Dying Woman Paddles Until Death
With 6 months to live, Michele Baldwin embarks on a month-long voyage down the Ganges
Posted on October 19, 2011 by Dana Sitar (Blog Writer, SevenPonds)
Michele Baldwin, at 45 and a mother of three, has come up with a unique way to spend what may be her final days.
“I”m going out with a bang.”
Baldwin discovered early in the summer that she had cervical cancer, a form of cancer that claims 250,000 lives each year. She recently learned that, due to a rapid advancement of the cancer throughout her system, she had only about six months to live. In the face of this deadline, she decided to embark on a 700-mile stand-up paddleboard trip down the Ganges River in India.
“I’m going out with a bang,” Baldwin told SUP magazine.
With possibly just months left, she is embarking on this journey not solely out of an interest in the sport, but also because she feels it’s something she “must do”, she told SUP.
“If I do live long enough to come home,” she said, “if I have a miracle, I’ll continue to fund-raise and maybe even plan another trip.”
With the publicity of this trip and other efforts, Baldwin hopes to raise $100,000 for the Global Initiative Against HPV and Cervical Cancer.
Baldwin is a practicing Buddhist and a canoeing-kayaking guide from New Mexico. She set off last Monday for India and begins the trip down the river this week. She’ll ride a 12-foot inflatable stand-up paddleboard from Rishikesh in the Himalayas to the city of Varanasi. She hopes to cover 25 miles each day, with two four-hour sessions per day, to finish the voyage in about a month.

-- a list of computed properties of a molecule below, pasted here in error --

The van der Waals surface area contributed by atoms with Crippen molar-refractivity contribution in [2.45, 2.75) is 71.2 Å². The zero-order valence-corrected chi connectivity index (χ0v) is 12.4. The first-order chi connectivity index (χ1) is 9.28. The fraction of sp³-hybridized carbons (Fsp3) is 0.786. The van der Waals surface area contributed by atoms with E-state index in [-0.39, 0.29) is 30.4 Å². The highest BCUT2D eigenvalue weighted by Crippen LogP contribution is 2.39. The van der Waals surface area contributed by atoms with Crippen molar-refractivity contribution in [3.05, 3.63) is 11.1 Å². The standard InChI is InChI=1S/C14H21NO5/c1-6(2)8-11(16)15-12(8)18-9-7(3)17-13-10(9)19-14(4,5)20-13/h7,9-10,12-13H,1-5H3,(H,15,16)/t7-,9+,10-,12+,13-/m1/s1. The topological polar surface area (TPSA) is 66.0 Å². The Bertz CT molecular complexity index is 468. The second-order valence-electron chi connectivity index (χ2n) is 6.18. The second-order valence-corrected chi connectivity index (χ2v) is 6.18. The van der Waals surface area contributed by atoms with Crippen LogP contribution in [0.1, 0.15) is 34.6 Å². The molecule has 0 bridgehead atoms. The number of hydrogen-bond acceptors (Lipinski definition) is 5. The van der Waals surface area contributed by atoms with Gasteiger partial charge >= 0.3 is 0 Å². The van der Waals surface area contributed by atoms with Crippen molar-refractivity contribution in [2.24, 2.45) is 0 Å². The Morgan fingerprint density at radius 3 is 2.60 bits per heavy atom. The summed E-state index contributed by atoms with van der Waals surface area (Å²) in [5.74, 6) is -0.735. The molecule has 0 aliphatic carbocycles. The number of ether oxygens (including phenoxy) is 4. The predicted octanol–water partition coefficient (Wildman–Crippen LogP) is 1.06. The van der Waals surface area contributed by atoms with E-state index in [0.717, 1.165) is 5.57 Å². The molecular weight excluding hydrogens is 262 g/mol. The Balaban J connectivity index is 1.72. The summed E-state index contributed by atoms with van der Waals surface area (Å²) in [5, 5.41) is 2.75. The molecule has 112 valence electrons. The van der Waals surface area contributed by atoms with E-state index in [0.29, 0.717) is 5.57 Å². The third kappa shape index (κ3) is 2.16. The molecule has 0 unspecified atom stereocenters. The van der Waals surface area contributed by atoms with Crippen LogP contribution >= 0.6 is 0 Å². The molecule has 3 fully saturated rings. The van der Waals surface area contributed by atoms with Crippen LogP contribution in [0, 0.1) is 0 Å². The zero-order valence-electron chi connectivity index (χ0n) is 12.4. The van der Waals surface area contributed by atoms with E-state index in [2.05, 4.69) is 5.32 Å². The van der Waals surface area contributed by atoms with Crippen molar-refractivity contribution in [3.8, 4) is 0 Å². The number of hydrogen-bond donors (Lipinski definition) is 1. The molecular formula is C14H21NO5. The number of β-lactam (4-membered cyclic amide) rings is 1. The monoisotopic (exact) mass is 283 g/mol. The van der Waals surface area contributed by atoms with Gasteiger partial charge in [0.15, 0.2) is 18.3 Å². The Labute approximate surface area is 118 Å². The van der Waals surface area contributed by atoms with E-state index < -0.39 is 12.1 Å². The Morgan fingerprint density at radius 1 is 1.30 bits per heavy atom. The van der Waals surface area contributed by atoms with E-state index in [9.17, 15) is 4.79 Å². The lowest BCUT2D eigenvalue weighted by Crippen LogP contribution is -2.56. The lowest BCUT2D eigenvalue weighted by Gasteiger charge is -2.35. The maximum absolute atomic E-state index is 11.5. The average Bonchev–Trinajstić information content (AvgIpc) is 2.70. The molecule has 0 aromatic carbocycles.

A friend will accompany Baldwin on the trip, riding alongside in a skull canoe and towing a small boat, so that Baldwin can rest when she needs to. Her family supports her completely in her endeavor. Audrey Baldwin, Michele’s 12-year-old daughter, has helped plan the adventure with her mom, and she even spoke to her class about her mom’s experiences and plans. She also spoke to the importance of Pap tests, reminding them that with regular screening and vaccination, cervical cancer is almost completely preventable.
“Although I’m prepared to die during the expedition,” Baldwin said, “I don’t want it for my kids…I just want to inspire them to live in a way that is strong.
The voyage has become more urgent lately to Baldwin, with the six-month prognosis. The cancer, which has spread to her lymph nodes, is increasingly sapping her strength and causing more pain and nausea.
Through her courageous journey, Baldwin hopes “to inspire others to live to the end.”
For more information about the trip, visit Michele Baldwin’s site: starryganga.com
To donate to Baldwin’s living memorial:giahc.org
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